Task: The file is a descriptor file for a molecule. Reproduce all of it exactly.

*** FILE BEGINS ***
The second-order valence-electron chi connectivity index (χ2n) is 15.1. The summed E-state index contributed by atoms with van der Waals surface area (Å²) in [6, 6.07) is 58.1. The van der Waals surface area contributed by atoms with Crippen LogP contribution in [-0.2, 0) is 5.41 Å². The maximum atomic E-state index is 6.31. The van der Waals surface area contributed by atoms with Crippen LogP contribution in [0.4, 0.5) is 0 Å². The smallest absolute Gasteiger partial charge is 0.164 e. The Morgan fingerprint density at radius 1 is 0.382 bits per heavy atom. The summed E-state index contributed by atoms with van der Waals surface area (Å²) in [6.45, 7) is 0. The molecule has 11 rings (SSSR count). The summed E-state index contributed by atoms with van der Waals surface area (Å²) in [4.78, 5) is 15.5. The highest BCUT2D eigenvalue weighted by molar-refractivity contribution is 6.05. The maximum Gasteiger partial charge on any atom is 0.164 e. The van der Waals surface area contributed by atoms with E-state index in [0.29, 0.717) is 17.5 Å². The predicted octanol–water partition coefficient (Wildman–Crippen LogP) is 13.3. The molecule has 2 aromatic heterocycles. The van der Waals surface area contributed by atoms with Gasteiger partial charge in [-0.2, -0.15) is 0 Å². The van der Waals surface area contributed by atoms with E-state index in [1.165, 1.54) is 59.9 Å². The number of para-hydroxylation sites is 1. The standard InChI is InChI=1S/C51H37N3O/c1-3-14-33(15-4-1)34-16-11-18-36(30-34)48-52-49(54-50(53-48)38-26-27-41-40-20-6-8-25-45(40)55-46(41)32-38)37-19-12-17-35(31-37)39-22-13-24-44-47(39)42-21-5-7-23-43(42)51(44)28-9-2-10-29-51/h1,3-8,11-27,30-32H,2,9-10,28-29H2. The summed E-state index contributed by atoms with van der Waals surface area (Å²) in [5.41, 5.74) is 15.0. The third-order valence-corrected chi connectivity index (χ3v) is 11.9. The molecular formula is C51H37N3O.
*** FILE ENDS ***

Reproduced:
The second-order valence-electron chi connectivity index (χ2n) is 15.1. The summed E-state index contributed by atoms with van der Waals surface area (Å²) in [6, 6.07) is 58.1. The van der Waals surface area contributed by atoms with Crippen LogP contribution in [-0.2, 0) is 5.41 Å². The maximum atomic E-state index is 6.31. The van der Waals surface area contributed by atoms with Crippen LogP contribution in [0.4, 0.5) is 0 Å². The smallest absolute Gasteiger partial charge is 0.164 e. The Morgan fingerprint density at radius 1 is 0.382 bits per heavy atom. The summed E-state index contributed by atoms with van der Waals surface area (Å²) in [6.45, 7) is 0. The molecule has 11 rings (SSSR count). The summed E-state index contributed by atoms with van der Waals surface area (Å²) in [4.78, 5) is 15.5. The highest BCUT2D eigenvalue weighted by molar-refractivity contribution is 6.05. The maximum Gasteiger partial charge on any atom is 0.164 e. The van der Waals surface area contributed by atoms with E-state index in [0.29, 0.717) is 17.5 Å². The predicted octanol–water partition coefficient (Wildman–Crippen LogP) is 13.3. The molecule has 2 aromatic heterocycles. The van der Waals surface area contributed by atoms with Gasteiger partial charge in [-0.2, -0.15) is 0 Å². The van der Waals surface area contributed by atoms with E-state index in [1.165, 1.54) is 59.9 Å². The number of para-hydroxylation sites is 1. The standard InChI is InChI=1S/C51H37N3O/c1-3-14-33(15-4-1)34-16-11-18-36(30-34)48-52-49(54-50(53-48)38-26-27-41-40-20-6-8-25-45(40)55-46(41)32-38)37-19-12-17-35(31-37)39-22-13-24-44-47(39)42-21-5-7-23-43(42)51(44)28-9-2-10-29-51/h1,3-8,11-27,30-32H,2,9-10,28-29H2. The summed E-state index contributed by atoms with van der Waals surface area (Å²) in [5.41, 5.74) is 15.0. The third-order valence-corrected chi connectivity index (χ3v) is 11.9. The molecular formula is C51H37N3O.